By Amy Simpson
Early Friday morning, June 14th to be exact, we hit the road to go to Lukwe lodge, an eco-friendly site on the top of a mountain near Livingstonia. As we drove along we passed massive areas of clear-cut forests. Looking out the window, in some areas you could literally count the number of trees still standing in the landscape on your hands and toes, but the number of half burnt stumps in the distance were countless. Seeing the amount of clear-cut wasn’t necessarily shocking because I am well aware that the same occurs back home, but it still was somewhat depressing. The only difference between here and back home is that back home in many places the clear-cutters leave a line of trees alongside the road to try and hide it from us. Instead, along the road side in Malawi, what I saw were people sitting beside the logs and cut timbre that was for sale.
Seeing them beside what looked to be the last few trees for sale got me thinking about what they would do once they have sold it all. What would be their next source of income? Some areas were replanted with pine trees, which grow relatively quickly, I imagine, but what will they do while they wait for it to happen? I am assuming that they will have to move elsewhere. The wood shack kind of structures that were built around them did not seem like permanent establishments either. So where will they move? To another forested area where they will do the same and have to move again in time or will they try and find a completely new source of income?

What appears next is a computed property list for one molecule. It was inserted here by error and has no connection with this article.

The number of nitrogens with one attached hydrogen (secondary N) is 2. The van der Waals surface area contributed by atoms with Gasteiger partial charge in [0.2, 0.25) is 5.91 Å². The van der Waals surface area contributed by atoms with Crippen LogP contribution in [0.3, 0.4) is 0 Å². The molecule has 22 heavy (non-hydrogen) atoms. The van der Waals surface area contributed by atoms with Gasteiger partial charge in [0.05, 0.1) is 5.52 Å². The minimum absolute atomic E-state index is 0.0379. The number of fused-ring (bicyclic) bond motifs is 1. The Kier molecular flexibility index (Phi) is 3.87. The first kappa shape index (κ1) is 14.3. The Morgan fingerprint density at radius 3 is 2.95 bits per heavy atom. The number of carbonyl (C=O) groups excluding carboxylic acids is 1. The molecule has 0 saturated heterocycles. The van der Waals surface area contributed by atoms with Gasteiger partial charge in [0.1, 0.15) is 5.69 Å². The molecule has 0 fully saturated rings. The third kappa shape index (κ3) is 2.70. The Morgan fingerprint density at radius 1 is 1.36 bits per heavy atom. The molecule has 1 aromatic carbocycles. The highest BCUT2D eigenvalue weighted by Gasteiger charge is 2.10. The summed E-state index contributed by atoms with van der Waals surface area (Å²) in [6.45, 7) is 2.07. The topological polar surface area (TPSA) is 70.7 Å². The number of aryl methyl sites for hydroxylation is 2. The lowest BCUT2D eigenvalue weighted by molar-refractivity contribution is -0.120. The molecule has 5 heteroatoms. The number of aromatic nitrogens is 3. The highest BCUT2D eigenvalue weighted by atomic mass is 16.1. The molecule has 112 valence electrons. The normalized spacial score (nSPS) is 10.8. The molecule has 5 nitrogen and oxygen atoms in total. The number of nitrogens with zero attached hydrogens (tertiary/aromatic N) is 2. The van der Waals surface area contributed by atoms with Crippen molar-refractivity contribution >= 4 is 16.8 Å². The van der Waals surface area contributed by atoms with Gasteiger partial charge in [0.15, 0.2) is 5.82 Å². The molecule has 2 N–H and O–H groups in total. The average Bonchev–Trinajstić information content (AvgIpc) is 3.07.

Sitting in the bus for hours provides one with lots and lots of time to think about many things, so my mind then wandered to questioning how they divide up the forested land. How do they know whose tree is whose? Do they invest and buy sectors of the land or do they find wooded areas and have a free for all situation occur? My assumption is that they most likely have some sort of organization but then again I could be wrong. Just to clarify this is not to pass judgement on how they are going about in the forestry industry here, I don’t think it would be just to do so because I do not know enough about it nor do I fully understand their living situation.
A few hours later to get up to the top of the mountain which was lovely and still forested. We drove up the scariest road I have ever been on. The road was narrow, steep and bumpy. It seemed more like a cleared rock path than an actual road and on the side of it was a steep cliff which at times, was only inches away from the wheels of the bus. Luckily we had a talented driver. Anyhow, we made it up safely to Lukwe. The environment was such a contrast to the clear-cut landscape we were driving through only hours before. The owner designed the site trying to be as eco-friendly and self-sustainable as possible. For example; by eating fresh and delicious fruits and vegetables straight from the gardens, running on solar power and using natural building materials for the structures. The view from the cliff-side balcony was breathtaking. The next day, we hiked up to nearby waterfalls and up even higher to Livingstonia. On Sunday it was back to Makupo, which is beginning to feel like a home away from home.